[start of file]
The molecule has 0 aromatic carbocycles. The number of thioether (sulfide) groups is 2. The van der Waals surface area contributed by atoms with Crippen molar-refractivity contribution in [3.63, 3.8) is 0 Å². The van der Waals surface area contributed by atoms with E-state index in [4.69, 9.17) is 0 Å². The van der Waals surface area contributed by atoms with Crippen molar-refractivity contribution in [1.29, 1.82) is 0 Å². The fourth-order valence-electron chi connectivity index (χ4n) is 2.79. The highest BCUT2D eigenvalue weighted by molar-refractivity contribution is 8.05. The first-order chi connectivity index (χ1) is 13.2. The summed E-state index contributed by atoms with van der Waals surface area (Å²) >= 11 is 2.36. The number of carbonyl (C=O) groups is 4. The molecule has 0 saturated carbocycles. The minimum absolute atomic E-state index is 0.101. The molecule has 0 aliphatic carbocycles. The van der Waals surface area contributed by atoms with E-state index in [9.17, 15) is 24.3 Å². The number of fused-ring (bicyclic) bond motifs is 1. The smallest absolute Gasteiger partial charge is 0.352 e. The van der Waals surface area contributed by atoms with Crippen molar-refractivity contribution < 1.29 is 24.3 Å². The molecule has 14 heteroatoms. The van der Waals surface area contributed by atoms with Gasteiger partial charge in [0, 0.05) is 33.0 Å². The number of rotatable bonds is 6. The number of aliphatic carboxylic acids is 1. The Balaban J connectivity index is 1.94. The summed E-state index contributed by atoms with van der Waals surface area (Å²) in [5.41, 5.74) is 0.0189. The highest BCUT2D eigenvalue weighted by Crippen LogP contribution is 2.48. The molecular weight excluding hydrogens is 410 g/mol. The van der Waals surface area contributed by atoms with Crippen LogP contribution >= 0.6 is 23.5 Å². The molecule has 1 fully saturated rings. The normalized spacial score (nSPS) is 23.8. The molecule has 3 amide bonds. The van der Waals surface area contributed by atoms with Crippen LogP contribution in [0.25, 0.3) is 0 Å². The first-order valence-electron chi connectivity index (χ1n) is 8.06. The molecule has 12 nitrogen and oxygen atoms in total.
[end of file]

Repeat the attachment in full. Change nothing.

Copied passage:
The molecule has 0 aromatic carbocycles. The number of thioether (sulfide) groups is 2. The van der Waals surface area contributed by atoms with Crippen molar-refractivity contribution in [3.63, 3.8) is 0 Å². The van der Waals surface area contributed by atoms with E-state index in [4.69, 9.17) is 0 Å². The van der Waals surface area contributed by atoms with Crippen molar-refractivity contribution in [1.29, 1.82) is 0 Å². The fourth-order valence-electron chi connectivity index (χ4n) is 2.79. The highest BCUT2D eigenvalue weighted by molar-refractivity contribution is 8.05. The first-order chi connectivity index (χ1) is 13.2. The summed E-state index contributed by atoms with van der Waals surface area (Å²) >= 11 is 2.36. The number of carbonyl (C=O) groups is 4. The molecule has 0 saturated carbocycles. The minimum absolute atomic E-state index is 0.101. The molecule has 0 aliphatic carbocycles. The van der Waals surface area contributed by atoms with E-state index in [9.17, 15) is 24.3 Å². The number of fused-ring (bicyclic) bond motifs is 1. The smallest absolute Gasteiger partial charge is 0.352 e. The van der Waals surface area contributed by atoms with Crippen molar-refractivity contribution < 1.29 is 24.3 Å². The molecule has 14 heteroatoms. The van der Waals surface area contributed by atoms with Gasteiger partial charge in [0, 0.05) is 33.0 Å². The number of rotatable bonds is 6. The number of aliphatic carboxylic acids is 1. The Balaban J connectivity index is 1.94. The summed E-state index contributed by atoms with van der Waals surface area (Å²) in [5.41, 5.74) is 0.0189. The highest BCUT2D eigenvalue weighted by Crippen LogP contribution is 2.48. The molecular weight excluding hydrogens is 410 g/mol. The van der Waals surface area contributed by atoms with Crippen LogP contribution >= 0.6 is 23.5 Å². The molecule has 1 fully saturated rings. The normalized spacial score (nSPS) is 23.8. The molecule has 3 amide bonds. The van der Waals surface area contributed by atoms with Crippen LogP contribution in [0.25, 0.3) is 0 Å². The first-order valence-electron chi connectivity index (χ1n) is 8.06. The molecule has 12 nitrogen and oxygen atoms in total.